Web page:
September 24, 2018

Is it Scouler's or Sitka?

Two species of willow that pose considerable difficulty in differentiating are Scouler's and Sitka willow. Both have similar growth habits, bark and leaf morphology. They also often share habitat. Scouler's tolerates dryer conditions than Sitka, which likes wetlands. But Sitka can be found at higher elevations, and Scouler's can be fond in wetlands. Whew!

Add to this the times of year both bloom. Sitka blooms from March to April. Scouler's blooms in February. Fair enough. But what about some years where things are early or late?

Here's what might help if you are looking at trees after the leaves mature. Sitka leaves have small red hairs on their under side. So do Scouler's. But! Scouler's looses most of the hairs as the leaf matures, except for along the veins.

I know, not the easiest way to distinguish these two species, but at least we have this one tool.

Source: http://web.pdx.edu/~maserj/ESR410/Salixsitchensis.html

Posted on September 24, 2018 03:11 by kurtsteinbach kurtsteinbach | 0 comments | Leave a comment

October 01, 2017

The Big Fire

Somewhere in the not too distant past, there was a huge forest fire that consumed most of this island. There are old growth firs that still bear the char deep in the fissured corky bark. When building my orchard and doing any kind of excavation, I frequently run into charcoal, sometimes a foot or so deep down. Finding it so deep isn't especially surprising, since the entire area of some 80 acres was logged in the 1960's, slash stacked in great piles that were never lit, and the land bladed smooth to create cattle pasture. Much soil was moved around in the process. There are still snags and downed logs that show deep charring; those that haven't rotted are buried in the peat, or they are cedar. Some of the old cedar fence posts are charred along just one side, suggesting the rancher split the fire-felled logs for the fence line.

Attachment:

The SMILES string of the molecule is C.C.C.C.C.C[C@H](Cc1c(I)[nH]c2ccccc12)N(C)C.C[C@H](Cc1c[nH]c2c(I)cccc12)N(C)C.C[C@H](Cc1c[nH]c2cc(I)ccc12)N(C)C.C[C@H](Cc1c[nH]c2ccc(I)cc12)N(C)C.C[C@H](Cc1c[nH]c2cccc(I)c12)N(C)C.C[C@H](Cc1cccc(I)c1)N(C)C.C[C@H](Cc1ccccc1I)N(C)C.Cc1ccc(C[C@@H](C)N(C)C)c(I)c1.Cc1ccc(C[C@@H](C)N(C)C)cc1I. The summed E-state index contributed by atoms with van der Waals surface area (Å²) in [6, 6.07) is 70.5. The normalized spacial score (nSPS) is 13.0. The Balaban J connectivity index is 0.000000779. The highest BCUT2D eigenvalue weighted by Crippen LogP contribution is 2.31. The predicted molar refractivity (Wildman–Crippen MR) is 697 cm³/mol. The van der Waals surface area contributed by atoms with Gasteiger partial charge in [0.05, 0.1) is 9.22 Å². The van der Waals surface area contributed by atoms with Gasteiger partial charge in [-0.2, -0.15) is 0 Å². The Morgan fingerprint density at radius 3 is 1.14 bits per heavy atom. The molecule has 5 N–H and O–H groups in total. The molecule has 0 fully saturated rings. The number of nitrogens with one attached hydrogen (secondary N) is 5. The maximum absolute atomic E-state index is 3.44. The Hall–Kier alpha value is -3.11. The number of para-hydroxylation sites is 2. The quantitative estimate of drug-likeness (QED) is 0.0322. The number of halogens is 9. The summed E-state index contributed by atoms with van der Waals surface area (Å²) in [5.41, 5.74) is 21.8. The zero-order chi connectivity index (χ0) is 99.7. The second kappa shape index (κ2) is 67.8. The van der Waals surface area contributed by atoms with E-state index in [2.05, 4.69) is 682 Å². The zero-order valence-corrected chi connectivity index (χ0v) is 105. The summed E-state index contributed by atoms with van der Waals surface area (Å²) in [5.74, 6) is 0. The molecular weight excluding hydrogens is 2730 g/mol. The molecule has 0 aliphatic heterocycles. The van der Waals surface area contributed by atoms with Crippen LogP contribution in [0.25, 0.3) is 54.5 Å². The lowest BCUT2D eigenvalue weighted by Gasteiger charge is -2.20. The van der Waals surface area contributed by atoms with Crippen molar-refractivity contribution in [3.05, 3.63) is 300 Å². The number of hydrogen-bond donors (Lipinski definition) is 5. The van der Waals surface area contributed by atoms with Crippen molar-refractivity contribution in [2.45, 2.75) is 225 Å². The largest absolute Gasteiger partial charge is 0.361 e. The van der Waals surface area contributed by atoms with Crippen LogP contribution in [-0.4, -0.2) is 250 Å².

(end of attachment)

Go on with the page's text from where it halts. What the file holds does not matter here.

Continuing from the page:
Yesterday while performing an annual ritual of digging a foot or two of peat accumulation out an area of pond, I found scorched clay. This is interesting, because it tells me the pond level was low enough for the heat of the forest fire to partially "fire" the soil - in the potters sense of the word. Pond levels fluctuate with rainfall, which means in Washington, with the seasons. It hadn't considered this before, but because fires need dry fuel, and our annual fire danger season is generally August through September, I think I can now safely assume the fire occurred when the ponds were seasonally low, or around this time of year. I'm still in the dark what year this great fire occurred. I have sent an inquiry off to the county historical society to request any information they might have on record.

Posted on October 01, 2017 02:57 by kurtsteinbach kurtsteinbach | 1 comments | Leave a comment

September 09, 2017

Red Alder Sacrifice

The extended seasonal summer drought causes many of our deciduous tree species to drop leaves as early as mid July to late August. It seems to be a strategy for limiting transpiration via their foliage. The Red Alder in particular employs this strategy, even to the extent of sacrificing whole limbs. Alders around and near the ponds, which one would think are better hydrated, have lower limbs that have died over the summer. Upper limbs seem to not be given up for the sake of the whole organism's survival, as the lower limbs are. I posit lower limbs are of lesser value to the tree, and thereby not as great a sacrifice as the upper, higher value photosynthesizing limb's leaves are. No other tree species that have dropped their leaves early, seem to have lower limb die-back. It appears to be a strategy unique to the Red Alder.

Posted on September 09, 2017 22:19 by kurtsteinbach kurtsteinbach | 1 observations | 0 comments | Leave a comment

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